AUDITIONING 101 (a new 5-part series)

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Learn how to improve your Auditioning Technique

Are you approaching your first audition?  It can be kinda nerve-wracking if you don’t know what to expect. Or maybe you’re a veteran Journey performer, but you’ve always wondered what-in-the-world the artistic team is thinking and writing about while you sing?  Whether new or seasoned, we want to take the guess work out of auditioning and help you build confidence!  So, we’re launching a new blog series called AUDITIONING 101.  From now until January 9, 2014 we will post periodic blogs to help get you prepared for “the big day”.

PART 1 – What To Expect At A Journey Audition

PART 2 – Getting Smart About Your Song Choice

PART 3 – The Callback List is Posted…Now What?

PART 4 – Taking the Guess Work Out Of The Callback

PART 5 – And The Cast List Please…

Part 1: What To Expect At A Journey Audition

At Journey Theater, we think every experience we offer is worthwhile for learning, confidence building and growth.  Classes are the primary way for building a foundation in theater arts and are great for personalized instruction.  Beyond classes though, being in a main-stage production provides students with an extended opportunity to practice those newly acquired skills within a practical application.  Participation in a show starts with an AUDITION. Is it gonna be like “American Idol” where the judges pick you apart and the audience giggles under their breath?  Or how about the movie auditions where a spotlight shines in your face and out of the pitch black of the balcony a voice comes down to intimidate you?  Nope!  Journey Auditions are nothing like that!

There are generally two parts to the Journey audition process.  First, there is a General Audition where a student performs individually, a song of their choice, for one minute.  The next day, there is a Callback Audition which consists of a dance audition, cold readings from the script, and singing from the score.

The General Audition

On Friday night, students arrive and sign up for an audition number.  There’s additional paperwork that is filled out (or can be downloaded and brought with you) including the Audition Form, Parent Committee Form, Costume Form, and optional Crew Form. Students must be signed in before the designated end time in order to audition.

Students audition with a group of 9 other students.  They sit together and approach the stage one-at-a-time when their number is called.  When it’s their turn, the student comes to the stage, gives their accompaniment/karaoke cd to the TREK student running the boom box, introduces themselves and their song, then performs their 1-minute piece.

Things that really “WOW” the judges…

  • A big smile
  • Using a loud, clear voice and continuing with good projection all the way thru
  • Dressing nice – not in costume, but like you would for a school presentation.  A clean and professional look goes a long way in making a good impression.
  • Performance energy – they’re looking for performers for the stage.  Songs shouldn’t be choreographed, but they DO love to see body energy, facial expressions, and gestures that help tell the story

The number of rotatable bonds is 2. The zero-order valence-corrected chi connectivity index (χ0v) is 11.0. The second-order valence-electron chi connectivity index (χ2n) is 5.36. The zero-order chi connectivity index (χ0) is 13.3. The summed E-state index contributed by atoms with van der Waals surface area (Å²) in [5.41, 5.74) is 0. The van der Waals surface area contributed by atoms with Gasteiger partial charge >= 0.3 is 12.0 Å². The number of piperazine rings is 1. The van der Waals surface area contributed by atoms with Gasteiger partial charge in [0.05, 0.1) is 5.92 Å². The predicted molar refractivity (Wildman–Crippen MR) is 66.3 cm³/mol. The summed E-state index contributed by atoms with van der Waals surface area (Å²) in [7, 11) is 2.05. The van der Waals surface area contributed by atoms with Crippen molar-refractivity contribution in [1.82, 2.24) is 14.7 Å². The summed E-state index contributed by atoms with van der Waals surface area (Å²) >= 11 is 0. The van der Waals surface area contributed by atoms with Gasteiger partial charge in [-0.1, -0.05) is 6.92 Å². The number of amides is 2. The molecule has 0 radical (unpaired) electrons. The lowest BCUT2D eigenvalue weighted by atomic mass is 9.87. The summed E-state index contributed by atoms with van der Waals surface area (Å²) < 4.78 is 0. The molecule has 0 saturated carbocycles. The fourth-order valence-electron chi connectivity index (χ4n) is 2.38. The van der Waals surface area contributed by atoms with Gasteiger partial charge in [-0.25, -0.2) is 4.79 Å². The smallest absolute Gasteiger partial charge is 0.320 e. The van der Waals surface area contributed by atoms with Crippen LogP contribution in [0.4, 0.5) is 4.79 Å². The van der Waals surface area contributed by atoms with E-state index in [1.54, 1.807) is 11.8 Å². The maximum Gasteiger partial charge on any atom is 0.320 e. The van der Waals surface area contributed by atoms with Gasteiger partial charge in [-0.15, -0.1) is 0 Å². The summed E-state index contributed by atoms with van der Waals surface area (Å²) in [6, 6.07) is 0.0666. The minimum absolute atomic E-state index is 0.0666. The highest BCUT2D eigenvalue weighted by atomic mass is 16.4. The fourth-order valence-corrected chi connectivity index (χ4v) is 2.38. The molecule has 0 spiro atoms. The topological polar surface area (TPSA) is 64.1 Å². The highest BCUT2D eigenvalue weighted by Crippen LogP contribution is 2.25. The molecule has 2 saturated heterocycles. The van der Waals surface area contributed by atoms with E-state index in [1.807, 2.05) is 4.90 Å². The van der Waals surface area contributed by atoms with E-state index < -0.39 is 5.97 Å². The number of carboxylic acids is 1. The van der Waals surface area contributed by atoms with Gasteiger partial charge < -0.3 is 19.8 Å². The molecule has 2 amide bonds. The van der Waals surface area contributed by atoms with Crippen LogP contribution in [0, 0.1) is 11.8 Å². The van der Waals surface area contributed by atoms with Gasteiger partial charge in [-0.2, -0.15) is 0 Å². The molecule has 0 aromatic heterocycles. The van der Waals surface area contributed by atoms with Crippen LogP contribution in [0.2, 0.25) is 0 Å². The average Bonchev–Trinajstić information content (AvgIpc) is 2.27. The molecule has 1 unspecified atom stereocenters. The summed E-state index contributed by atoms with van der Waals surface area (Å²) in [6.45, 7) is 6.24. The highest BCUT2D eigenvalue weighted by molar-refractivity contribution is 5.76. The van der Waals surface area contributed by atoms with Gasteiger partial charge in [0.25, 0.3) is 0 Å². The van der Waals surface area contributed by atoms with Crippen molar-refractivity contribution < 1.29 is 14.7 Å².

The General Auditions are “open” which means students perform to an audience of family and friends that are there to support and encourage you.  It’s a great experience and everyone is helpful and friendly…especially if it’s your first time on stage.

Who are the “Judges”?

Just in front of the performance area is a panel of “judges”.  They are the Artistic Team for the show.  Usually, the Director, Music Director and Choreographer are at the table.  They all love theater, love working with students, and love the show they’re doing.  Often they’re performers too and have stood in your exact spot and had to deal with nerves too.

The Artistic Team is looking for PERFORMERS.  Are YOU what they're looking for?
The Annie Get Your Gun artistic team leading by example.  (L-R: Starleen Benke, Jeff McHenry, Marla Riley)

 

While they’re sitting at the table, they have adjudication forms that they’re completing for each student.  Some things they’re evaluating:

  • Stage Presence – how a student presents themselves physically, how nervous do they appear (you may BE nervous, but you can learn to hide it and use it to your benefit – our Core Classes help with that)
  • Diction & Projection – how clearly the student speaks and how strong of a performance they give (DR100 helps with this)
  • Pitch & Range – how well a student sings in tune and demonstrates their voice. (V100 will prepare you for this)

They also have a place to write general comments about the performance and start making some decision about who they would like to see at the Callback Audition.  MOST IMPORTANTLY they are your CHEERLEADERS!!  They smile at you, help you get back on if you forget the words and generally support your whole process.

 

Now that you know what to expect, it’s time to start practicing your song!  “I have to pick out a song?  How do I know which one to sing?”  Stay tuned for the next post:  PART 2 – Getting Smart About Your Song Choice

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